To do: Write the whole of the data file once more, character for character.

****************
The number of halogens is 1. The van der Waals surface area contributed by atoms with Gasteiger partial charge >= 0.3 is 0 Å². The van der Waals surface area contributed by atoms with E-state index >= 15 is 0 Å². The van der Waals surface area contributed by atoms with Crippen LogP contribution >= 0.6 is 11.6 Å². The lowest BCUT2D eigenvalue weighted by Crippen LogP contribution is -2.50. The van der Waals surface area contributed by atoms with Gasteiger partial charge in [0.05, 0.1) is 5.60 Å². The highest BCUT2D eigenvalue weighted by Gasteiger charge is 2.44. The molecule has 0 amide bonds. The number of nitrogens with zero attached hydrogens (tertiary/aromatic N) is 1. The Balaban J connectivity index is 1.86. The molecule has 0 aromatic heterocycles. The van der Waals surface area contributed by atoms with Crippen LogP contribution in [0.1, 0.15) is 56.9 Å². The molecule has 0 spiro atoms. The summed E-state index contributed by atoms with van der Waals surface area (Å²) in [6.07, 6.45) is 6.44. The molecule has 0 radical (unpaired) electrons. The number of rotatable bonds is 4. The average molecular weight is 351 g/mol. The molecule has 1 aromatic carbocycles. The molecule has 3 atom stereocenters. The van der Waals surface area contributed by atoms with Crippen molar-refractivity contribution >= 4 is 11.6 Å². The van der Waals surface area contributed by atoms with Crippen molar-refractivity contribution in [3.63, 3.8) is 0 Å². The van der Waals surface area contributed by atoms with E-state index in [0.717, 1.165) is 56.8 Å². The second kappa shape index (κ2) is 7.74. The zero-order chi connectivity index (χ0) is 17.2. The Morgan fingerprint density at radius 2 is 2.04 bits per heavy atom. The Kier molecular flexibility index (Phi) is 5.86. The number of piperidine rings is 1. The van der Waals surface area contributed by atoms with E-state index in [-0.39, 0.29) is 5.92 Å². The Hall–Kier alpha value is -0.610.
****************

The number of halogens is 1. The van der Waals surface area contributed by atoms with Gasteiger partial charge >= 0.3 is 0 Å². The van der Waals surface area contributed by atoms with E-state index >= 15 is 0 Å². The van der Waals surface area contributed by atoms with Crippen LogP contribution >= 0.6 is 11.6 Å². The lowest BCUT2D eigenvalue weighted by Crippen LogP contribution is -2.50. The van der Waals surface area contributed by atoms with Gasteiger partial charge in [0.05, 0.1) is 5.60 Å². The highest BCUT2D eigenvalue weighted by Gasteiger charge is 2.44. The molecule has 0 amide bonds. The number of nitrogens with zero attached hydrogens (tertiary/aromatic N) is 1. The Balaban J connectivity index is 1.86. The molecule has 0 aromatic heterocycles. The van der Waals surface area contributed by atoms with Crippen LogP contribution in [0.1, 0.15) is 56.9 Å². The molecule has 0 spiro atoms. The summed E-state index contributed by atoms with van der Waals surface area (Å²) in [6.07, 6.45) is 6.44. The molecule has 0 radical (unpaired) electrons. The number of rotatable bonds is 4. The average molecular weight is 351 g/mol. The molecule has 1 aromatic carbocycles. The molecule has 3 atom stereocenters. The van der Waals surface area contributed by atoms with Crippen molar-refractivity contribution >= 4 is 11.6 Å². The van der Waals surface area contributed by atoms with Crippen molar-refractivity contribution in [3.63, 3.8) is 0 Å². The van der Waals surface area contributed by atoms with E-state index in [0.717, 1.165) is 56.8 Å². The second kappa shape index (κ2) is 7.74. The zero-order chi connectivity index (χ0) is 17.2. The Morgan fingerprint density at radius 2 is 2.04 bits per heavy atom. The Kier molecular flexibility index (Phi) is 5.86. The number of piperidine rings is 1. The van der Waals surface area contributed by atoms with E-state index in [-0.39, 0.29) is 5.92 Å². The Hall–Kier alpha value is -0.610.